Young vote 'could be vital to poll'
The votes of up to three million young people remain up for grabs in what could be a crucial factor in a tight general election race, according to a poll.
But politicians need to engage better with them on social media if they are to tap into the large pool of undecideds, the survey of more than 1,000 18-25 year olds suggested.
The research, by Populus for think tank Demos and youth social action charity vInspired, found that 44% were yet to make up their minds which party to back on May 7.
More than three quarters (77%) intend to vote but there remains work to do to engage young women in politics - only 30% said they were interested compared with 48% of their male peers.
Asked to name the issues at the top of their agenda, 69% said the cost of living, 62% affordable housing, 58% unemployment and the NHS - all issues being pushed strongly by Labour.
But the majority of the latest cohort of younger voters also accept that the Government "can't afford to do much more to help the needy", the poll found.
Half put online privacy among their main concerns - more than the environment (45%), immigration (43%) or Britain's future in the EU (34%).
As many would be put off as attracted by celebrity endorsements, the research found, with increased numbers of working class MPs more likely to get people involved than more women or ethnic minority representatives.
In a report based on the findings, Demos head of citizenship and political participation Jonathan Birdwell said politicians needed to do more online to engage young voters - such as holding surgeries via the internet.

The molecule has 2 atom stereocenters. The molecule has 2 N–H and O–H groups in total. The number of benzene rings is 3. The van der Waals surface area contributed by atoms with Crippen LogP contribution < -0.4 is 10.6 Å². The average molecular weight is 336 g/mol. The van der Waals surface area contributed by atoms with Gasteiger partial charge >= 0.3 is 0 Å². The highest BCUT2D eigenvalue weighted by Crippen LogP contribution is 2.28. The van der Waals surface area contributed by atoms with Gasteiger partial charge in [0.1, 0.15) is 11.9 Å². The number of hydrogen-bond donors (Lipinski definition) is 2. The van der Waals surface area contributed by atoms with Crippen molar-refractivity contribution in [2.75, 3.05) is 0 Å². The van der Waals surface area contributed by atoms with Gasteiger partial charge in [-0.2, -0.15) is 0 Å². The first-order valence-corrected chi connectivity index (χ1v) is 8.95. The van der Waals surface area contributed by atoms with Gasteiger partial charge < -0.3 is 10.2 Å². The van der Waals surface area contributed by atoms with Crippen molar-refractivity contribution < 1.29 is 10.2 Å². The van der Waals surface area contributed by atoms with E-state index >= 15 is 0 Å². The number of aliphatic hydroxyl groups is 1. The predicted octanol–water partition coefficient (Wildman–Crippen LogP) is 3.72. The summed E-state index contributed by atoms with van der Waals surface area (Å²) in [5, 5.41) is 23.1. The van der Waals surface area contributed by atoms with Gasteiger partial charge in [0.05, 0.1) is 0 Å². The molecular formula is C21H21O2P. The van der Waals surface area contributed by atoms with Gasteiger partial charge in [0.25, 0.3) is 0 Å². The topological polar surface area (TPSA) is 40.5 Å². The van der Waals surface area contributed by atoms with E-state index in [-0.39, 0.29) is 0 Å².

"Our research shows that there are up to 3 million young voters who are up for grabs in next year's election," he said.
"The political party that can tap into this pool may just win the keys to Downing Street. Young people are currently turned off voting because politicians aren't offering them credible, positive policies that address the issues they're most concerned about - namely, rising living costs, unemployment and housing.
"But the further challenge for politicians is to communicate these policies to young people in the spaces where they congregate, and in jargon-free language they understand. Social media must be central to voting outreach, but hopeful MPs must also engage young people in colleges, universities and youth centres across the country.
"In the long term, cementing the youth vote will require bigger reforms. Young people think politicians are all the same: elite, white, men with expensive education.
"But this research shows the successful politician of the future will be from a working class background, born and raised in the area they represent, and accessible and down-to-earth on social media."
Moira Swinbank, chief executive of vInspired, said: "16-25 year olds are more likely to volunteer than any other age group.
"But they are voting in fewer and fewer numbers.
"That is a problem for those in power who will inevitably do the most for the groups that vote them in. But it is also a problem for our democracy, and therefore our society.
"They are the electorate of the future. And if they don't start the habit of voting now, who will be voting at all in 40 years' time?
"Social media offers a great opportunity to reverse that trend. What young people want is clear and honest information, the same as everyone else. And policies that tackle the things they care about.
"But they want to hear about it in the space they communicate in. And, crucially, they want it in a way that encourages dialogue with those who seek to represent them. Politicians must beware the temptation to use Twitter and Facebook as another way to broadcast personal propaganda. If they really want to get young people voting for them, they need to talk to them."